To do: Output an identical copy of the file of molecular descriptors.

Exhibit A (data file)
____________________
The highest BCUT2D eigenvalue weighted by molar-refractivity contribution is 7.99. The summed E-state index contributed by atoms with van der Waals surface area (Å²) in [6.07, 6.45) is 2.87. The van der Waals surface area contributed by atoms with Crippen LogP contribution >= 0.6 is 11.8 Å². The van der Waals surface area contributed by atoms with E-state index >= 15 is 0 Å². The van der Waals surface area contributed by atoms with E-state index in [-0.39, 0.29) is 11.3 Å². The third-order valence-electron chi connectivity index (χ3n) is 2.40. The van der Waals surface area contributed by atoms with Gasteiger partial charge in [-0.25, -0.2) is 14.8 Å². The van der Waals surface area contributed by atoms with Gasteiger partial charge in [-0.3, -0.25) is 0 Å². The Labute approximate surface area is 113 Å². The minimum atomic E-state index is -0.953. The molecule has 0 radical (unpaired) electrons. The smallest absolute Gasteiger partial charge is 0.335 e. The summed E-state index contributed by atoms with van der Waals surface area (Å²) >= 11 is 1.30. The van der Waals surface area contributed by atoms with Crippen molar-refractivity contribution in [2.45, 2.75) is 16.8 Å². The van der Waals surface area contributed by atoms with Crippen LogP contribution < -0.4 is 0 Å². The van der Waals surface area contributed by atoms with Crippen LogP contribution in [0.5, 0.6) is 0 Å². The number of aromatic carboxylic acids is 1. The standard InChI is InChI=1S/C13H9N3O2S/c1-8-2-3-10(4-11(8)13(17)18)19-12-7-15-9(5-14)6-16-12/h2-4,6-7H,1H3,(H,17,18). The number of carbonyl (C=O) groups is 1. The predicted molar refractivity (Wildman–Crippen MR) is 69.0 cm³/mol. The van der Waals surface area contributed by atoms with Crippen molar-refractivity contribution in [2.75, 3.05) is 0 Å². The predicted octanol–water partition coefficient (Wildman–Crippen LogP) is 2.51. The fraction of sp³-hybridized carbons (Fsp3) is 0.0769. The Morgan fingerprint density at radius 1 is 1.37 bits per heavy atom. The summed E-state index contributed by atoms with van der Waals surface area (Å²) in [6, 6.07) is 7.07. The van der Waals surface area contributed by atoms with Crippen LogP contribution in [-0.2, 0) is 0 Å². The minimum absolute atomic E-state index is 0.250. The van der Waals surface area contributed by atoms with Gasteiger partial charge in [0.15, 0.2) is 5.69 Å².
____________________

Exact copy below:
The highest BCUT2D eigenvalue weighted by molar-refractivity contribution is 7.99. The summed E-state index contributed by atoms with van der Waals surface area (Å²) in [6.07, 6.45) is 2.87. The van der Waals surface area contributed by atoms with Crippen LogP contribution >= 0.6 is 11.8 Å². The van der Waals surface area contributed by atoms with E-state index >= 15 is 0 Å². The van der Waals surface area contributed by atoms with E-state index in [-0.39, 0.29) is 11.3 Å². The third-order valence-electron chi connectivity index (χ3n) is 2.40. The van der Waals surface area contributed by atoms with Gasteiger partial charge in [-0.25, -0.2) is 14.8 Å². The van der Waals surface area contributed by atoms with Gasteiger partial charge in [-0.3, -0.25) is 0 Å². The Labute approximate surface area is 113 Å². The minimum atomic E-state index is -0.953. The molecule has 0 radical (unpaired) electrons. The smallest absolute Gasteiger partial charge is 0.335 e. The summed E-state index contributed by atoms with van der Waals surface area (Å²) >= 11 is 1.30. The van der Waals surface area contributed by atoms with Crippen molar-refractivity contribution in [2.45, 2.75) is 16.8 Å². The van der Waals surface area contributed by atoms with Crippen LogP contribution < -0.4 is 0 Å². The van der Waals surface area contributed by atoms with Crippen LogP contribution in [0.5, 0.6) is 0 Å². The number of aromatic carboxylic acids is 1. The standard InChI is InChI=1S/C13H9N3O2S/c1-8-2-3-10(4-11(8)13(17)18)19-12-7-15-9(5-14)6-16-12/h2-4,6-7H,1H3,(H,17,18). The number of carbonyl (C=O) groups is 1. The predicted molar refractivity (Wildman–Crippen MR) is 69.0 cm³/mol. The van der Waals surface area contributed by atoms with Crippen molar-refractivity contribution in [2.75, 3.05) is 0 Å². The predicted octanol–water partition coefficient (Wildman–Crippen LogP) is 2.51. The fraction of sp³-hybridized carbons (Fsp3) is 0.0769. The Morgan fingerprint density at radius 1 is 1.37 bits per heavy atom. The summed E-state index contributed by atoms with van der Waals surface area (Å²) in [6, 6.07) is 7.07. The van der Waals surface area contributed by atoms with Crippen LogP contribution in [-0.2, 0) is 0 Å². The minimum absolute atomic E-state index is 0.250. The van der Waals surface area contributed by atoms with Gasteiger partial charge in [0.15, 0.2) is 5.69 Å².